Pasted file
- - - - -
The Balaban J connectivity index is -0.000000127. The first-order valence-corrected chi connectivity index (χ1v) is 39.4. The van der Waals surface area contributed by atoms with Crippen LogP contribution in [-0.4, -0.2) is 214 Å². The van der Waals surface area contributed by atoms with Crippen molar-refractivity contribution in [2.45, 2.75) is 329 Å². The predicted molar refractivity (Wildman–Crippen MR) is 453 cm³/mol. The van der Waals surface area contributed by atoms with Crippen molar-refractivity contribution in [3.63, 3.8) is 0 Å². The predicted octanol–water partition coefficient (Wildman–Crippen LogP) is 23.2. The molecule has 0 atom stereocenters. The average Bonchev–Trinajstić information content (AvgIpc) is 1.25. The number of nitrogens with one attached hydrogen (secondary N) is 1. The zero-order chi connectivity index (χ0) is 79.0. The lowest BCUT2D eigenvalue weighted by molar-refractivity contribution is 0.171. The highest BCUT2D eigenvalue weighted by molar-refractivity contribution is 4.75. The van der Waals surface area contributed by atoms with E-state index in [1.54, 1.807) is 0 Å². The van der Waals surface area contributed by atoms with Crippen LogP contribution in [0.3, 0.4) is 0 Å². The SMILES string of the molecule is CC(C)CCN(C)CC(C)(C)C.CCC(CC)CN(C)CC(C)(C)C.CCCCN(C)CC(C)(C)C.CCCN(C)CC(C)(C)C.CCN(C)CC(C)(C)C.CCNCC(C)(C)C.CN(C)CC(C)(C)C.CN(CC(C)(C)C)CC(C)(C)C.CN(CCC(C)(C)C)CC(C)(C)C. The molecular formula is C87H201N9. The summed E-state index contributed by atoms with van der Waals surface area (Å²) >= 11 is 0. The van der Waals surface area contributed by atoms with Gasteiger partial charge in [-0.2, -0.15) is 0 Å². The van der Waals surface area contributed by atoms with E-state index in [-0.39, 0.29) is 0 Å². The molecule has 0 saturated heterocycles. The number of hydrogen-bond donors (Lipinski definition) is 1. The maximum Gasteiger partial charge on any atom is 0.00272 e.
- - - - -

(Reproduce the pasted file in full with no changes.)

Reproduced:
The Balaban J connectivity index is -0.000000127. The first-order valence-corrected chi connectivity index (χ1v) is 39.4. The van der Waals surface area contributed by atoms with Crippen LogP contribution in [-0.4, -0.2) is 214 Å². The van der Waals surface area contributed by atoms with Crippen molar-refractivity contribution in [2.45, 2.75) is 329 Å². The predicted molar refractivity (Wildman–Crippen MR) is 453 cm³/mol. The van der Waals surface area contributed by atoms with Crippen molar-refractivity contribution in [3.63, 3.8) is 0 Å². The predicted octanol–water partition coefficient (Wildman–Crippen LogP) is 23.2. The molecule has 0 atom stereocenters. The average Bonchev–Trinajstić information content (AvgIpc) is 1.25. The number of nitrogens with one attached hydrogen (secondary N) is 1. The zero-order chi connectivity index (χ0) is 79.0. The lowest BCUT2D eigenvalue weighted by molar-refractivity contribution is 0.171. The highest BCUT2D eigenvalue weighted by molar-refractivity contribution is 4.75. The van der Waals surface area contributed by atoms with E-state index in [1.54, 1.807) is 0 Å². The van der Waals surface area contributed by atoms with Crippen LogP contribution in [0.3, 0.4) is 0 Å². The SMILES string of the molecule is CC(C)CCN(C)CC(C)(C)C.CCC(CC)CN(C)CC(C)(C)C.CCCCN(C)CC(C)(C)C.CCCN(C)CC(C)(C)C.CCN(C)CC(C)(C)C.CCNCC(C)(C)C.CN(C)CC(C)(C)C.CN(CC(C)(C)C)CC(C)(C)C.CN(CCC(C)(C)C)CC(C)(C)C. The molecular formula is C87H201N9. The summed E-state index contributed by atoms with van der Waals surface area (Å²) >= 11 is 0. The van der Waals surface area contributed by atoms with Gasteiger partial charge in [-0.2, -0.15) is 0 Å². The van der Waals surface area contributed by atoms with E-state index in [-0.39, 0.29) is 0 Å². The molecule has 0 saturated heterocycles. The number of hydrogen-bond donors (Lipinski definition) is 1. The maximum Gasteiger partial charge on any atom is 0.00272 e.